Although the manifestation of the Ford customer satisfaction process has been reviewed as the CFE QFD process within Ford of Europe, its adoption and awareness is still limited. As a result of this, it is critical to review the research topic of customer satisfaction with a focus on how Ford Motor Company as a whole approaches this key goal through the use of various marketing, sales and marketing research office (MRO) initiatives.

Practical implications

It discusses the various arguments and proposals that link together the end user customers voice to the internal customer‐supplier chains that act on the customer input and feedback to improve product quality and ultimately deliver higher end user satisfaction.

Originality/value

The paper concludes with a discussion of the use of QFD with other quality tools and processes, the role of QFD within total quality management (TQM) processes, and team working.

Details

Industrial Management & Data Systems, vol. 105 no. 9
Type: Research Article
ISSN: 0263-5577

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Article
Publication date: 1 February 1993

K.C. Chan

The ideas expressed in this work are based on those put intopractice at the Okuma Corporation of Japan, one of the world′s leadingmachine tool manufacturers. In common…

Abstract

The ideas expressed in this work are based on those put into practice at the Okuma Corporation of Japan, one of the world′s leading machine tool manufacturers. In common with many other large organizations, Okuma Corporation has to meet the new challenges posed by globalization, keener domestic and international competition, shorter business cycles and an increasingly volatile environment. Intelligent corporate strategy (ICS), as practised at Okuma, is a unified theory of strategic corporate management based on five levels of win‐win relationships for profit/market share, namely: ,1. Loyalty from customers (value for money) – right focus., 2. Commitment from workers (meeting hierarchy of needs) – right attitude., 3. Co‐operation from suppliers (expanding and reliable business) – right connections., 4. Co‐operation from distributors (expanding and reliable business) – right channels., 5. Respect from competitors (setting standards for business excellence) – right strategies. The aim is to create values for all stakeholders. This holistic people‐oriented approach recognizes that, although the world is increasingly driven by high technology, it continues to be influenced and managed by people (customers, workers, suppliers, distributors, competitors). The philosophical core of ICS is action learning and teamwork based on principle‐centred relationships of sincerity, trust and integrity. In the real world, these are the roots of success in relationships and in the bottom‐line results of business. ICS is, in essence, relationship management for synergy. It is based on the premiss that domestic and international commerce is a positive sum game: in the long run everyone wins. Finally, ICS is a paradigm for manufacturing companies coping with change and uncertainty in their search for profit/market share. Time‐honoured values give definition to corporate character; circumstances change, values remain. Poor business operations generally result from human frailty. ICS is predicated on the belief that the quality of human relationships determines the bottom‐line results. ICS attempts to make manifest and explicit the intangible psychological factors for value‐added partnerships. ICS is a dynamic, living, and heuristic‐learning model. There is intelligence in the corporate strategy because it applies commonsense, wisdom, creative systems thinking and synergy to ensure longevity in its corporate life for sustainable competitive advantage.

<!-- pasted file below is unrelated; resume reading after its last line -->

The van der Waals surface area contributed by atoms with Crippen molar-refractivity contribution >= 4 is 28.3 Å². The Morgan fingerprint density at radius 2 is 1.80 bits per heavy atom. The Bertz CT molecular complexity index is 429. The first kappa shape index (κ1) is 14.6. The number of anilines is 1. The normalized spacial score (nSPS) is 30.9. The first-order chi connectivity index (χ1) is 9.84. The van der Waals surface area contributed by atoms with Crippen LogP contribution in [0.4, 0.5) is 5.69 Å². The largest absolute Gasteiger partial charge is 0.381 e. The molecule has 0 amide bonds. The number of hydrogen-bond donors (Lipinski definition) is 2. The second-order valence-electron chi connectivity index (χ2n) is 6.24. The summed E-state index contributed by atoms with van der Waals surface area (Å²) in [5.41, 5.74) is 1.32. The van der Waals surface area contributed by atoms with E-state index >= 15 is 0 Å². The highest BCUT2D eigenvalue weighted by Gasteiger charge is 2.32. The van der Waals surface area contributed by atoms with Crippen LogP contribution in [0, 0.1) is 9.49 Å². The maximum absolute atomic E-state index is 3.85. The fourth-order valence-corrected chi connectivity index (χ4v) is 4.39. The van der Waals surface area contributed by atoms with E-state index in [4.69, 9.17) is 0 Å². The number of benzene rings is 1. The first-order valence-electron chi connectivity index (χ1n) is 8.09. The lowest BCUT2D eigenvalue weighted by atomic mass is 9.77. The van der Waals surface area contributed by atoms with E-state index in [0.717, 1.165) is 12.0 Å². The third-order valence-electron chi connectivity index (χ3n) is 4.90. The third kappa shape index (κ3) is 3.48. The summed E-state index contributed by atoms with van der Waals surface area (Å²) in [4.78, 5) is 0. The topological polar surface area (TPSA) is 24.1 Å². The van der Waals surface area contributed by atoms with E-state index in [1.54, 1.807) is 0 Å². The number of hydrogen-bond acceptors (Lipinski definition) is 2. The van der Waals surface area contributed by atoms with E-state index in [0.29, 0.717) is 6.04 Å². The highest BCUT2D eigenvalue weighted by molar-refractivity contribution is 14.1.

Details

Industrial Management & Data Systems, vol. 93 no. 2
Type: Research Article
ISSN: 0263-5577

Keywords